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Turkish authorities 'order arrest of scores of municipality and ministry staff'

Investigation targeting supporters of the U.S.-based cleric accused of being behind last July's failed coup

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Paramilitary police officers and commandos escort the alleged main ringleaders of last summer's failed military coup before their trial at a courthouse in the outskirts of Ankara (AP)

Paramilitary police officers and commandos escort the alleged main ringleaders of last summer's failed military coup before their trial at a courthouse in the outskirts of Ankara (AP)

Police officers escort people suspected of links to US-based cleric Fethullah Gulen, in Kayseri, Turkey (Olay Duzgun/DHA-Depo Photos via AP)

Police officers escort people suspected of links to US-based cleric Fethullah Gulen, in Kayseri, Turkey (Olay Duzgun/DHA-Depo Photos via AP)

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Paramilitary police officers and commandos escort the alleged main ringleaders of last summer's failed military coup before their trial at a courthouse in the outskirts of Ankara (AP)

Turkish authorities ordered the detention of 139 staff from Ankara municipalities and two ministries in an investigation targeting supporters of the U.S.-based cleric accused of being behind last July's failed coup, CNN Turk said on Wednesday.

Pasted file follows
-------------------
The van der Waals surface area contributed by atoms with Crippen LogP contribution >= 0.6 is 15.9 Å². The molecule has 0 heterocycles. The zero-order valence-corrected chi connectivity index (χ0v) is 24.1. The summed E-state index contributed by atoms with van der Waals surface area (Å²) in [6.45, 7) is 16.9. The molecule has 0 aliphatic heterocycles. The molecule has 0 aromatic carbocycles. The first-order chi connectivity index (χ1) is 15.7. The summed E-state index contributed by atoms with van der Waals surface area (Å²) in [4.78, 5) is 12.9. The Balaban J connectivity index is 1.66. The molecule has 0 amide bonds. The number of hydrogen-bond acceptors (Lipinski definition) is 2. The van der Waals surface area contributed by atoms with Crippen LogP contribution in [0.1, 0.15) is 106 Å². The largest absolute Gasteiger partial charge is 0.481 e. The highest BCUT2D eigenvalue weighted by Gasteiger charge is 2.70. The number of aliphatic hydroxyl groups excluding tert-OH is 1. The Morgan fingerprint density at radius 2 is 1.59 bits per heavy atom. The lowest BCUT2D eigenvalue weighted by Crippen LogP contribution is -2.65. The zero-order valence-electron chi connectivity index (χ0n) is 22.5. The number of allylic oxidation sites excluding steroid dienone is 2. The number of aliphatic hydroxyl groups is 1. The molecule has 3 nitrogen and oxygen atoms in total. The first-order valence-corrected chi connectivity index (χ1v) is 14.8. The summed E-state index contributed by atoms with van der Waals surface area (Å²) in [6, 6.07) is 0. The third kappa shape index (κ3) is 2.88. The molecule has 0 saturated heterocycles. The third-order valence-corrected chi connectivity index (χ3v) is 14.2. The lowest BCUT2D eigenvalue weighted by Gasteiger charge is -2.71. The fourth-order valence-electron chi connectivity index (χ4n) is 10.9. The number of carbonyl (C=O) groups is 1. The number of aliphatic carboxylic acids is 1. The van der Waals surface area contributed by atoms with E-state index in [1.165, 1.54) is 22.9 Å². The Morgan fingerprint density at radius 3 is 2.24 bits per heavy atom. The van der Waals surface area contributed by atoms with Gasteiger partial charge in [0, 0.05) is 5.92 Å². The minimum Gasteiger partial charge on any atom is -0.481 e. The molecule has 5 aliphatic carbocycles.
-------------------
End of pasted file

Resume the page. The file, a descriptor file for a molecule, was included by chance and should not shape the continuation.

Since the attempted putsch, authorities have jailed pending trial 50,000 people and sacked or suspended 150,000 from a wide range of professions including soldiers, police, teachers and public servants, over alleged links to what the government calls terrorist organisations.

Detention warrants on Wednesday were issued for 60 staff at the Ankara city council, 19 at district councils, 30 staff at the development ministry and 30 at the education ministry, broadcaster CNN Turk said.

The cleric Fethullah Gulen, who has lived in self-imposed exile in the United States for almost 20 years, has denied involvement in the putsch.

Ankara accuses Gulen, a former ally of President Tayyip Erdogan, of infiltrating Turkish institutions, including the judiciary, police and military in a decades-long campaign. Government critics say the post-coup crackdown has been used to crush dissent.

State-run Anadolu news agency said the municipality staff, some of whom had previously been dismissed from their jobs, were found to have used ByLock, an encrypted messaging app the government says was used by Gulen's followers.

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Police officers escort people suspected of links to US-based cleric Fethullah Gulen, in Kayseri, Turkey (Olay Duzgun/DHA-Depo Photos via AP)

Police officers escort people suspected of links to US-based cleric Fethullah Gulen, in Kayseri, Turkey (Olay Duzgun/DHA-Depo Photos via AP)

Police officers escort people suspected of links to US-based cleric Fethullah Gulen, in Kayseri, Turkey (Olay Duzgun/DHA-Depo Photos via AP)

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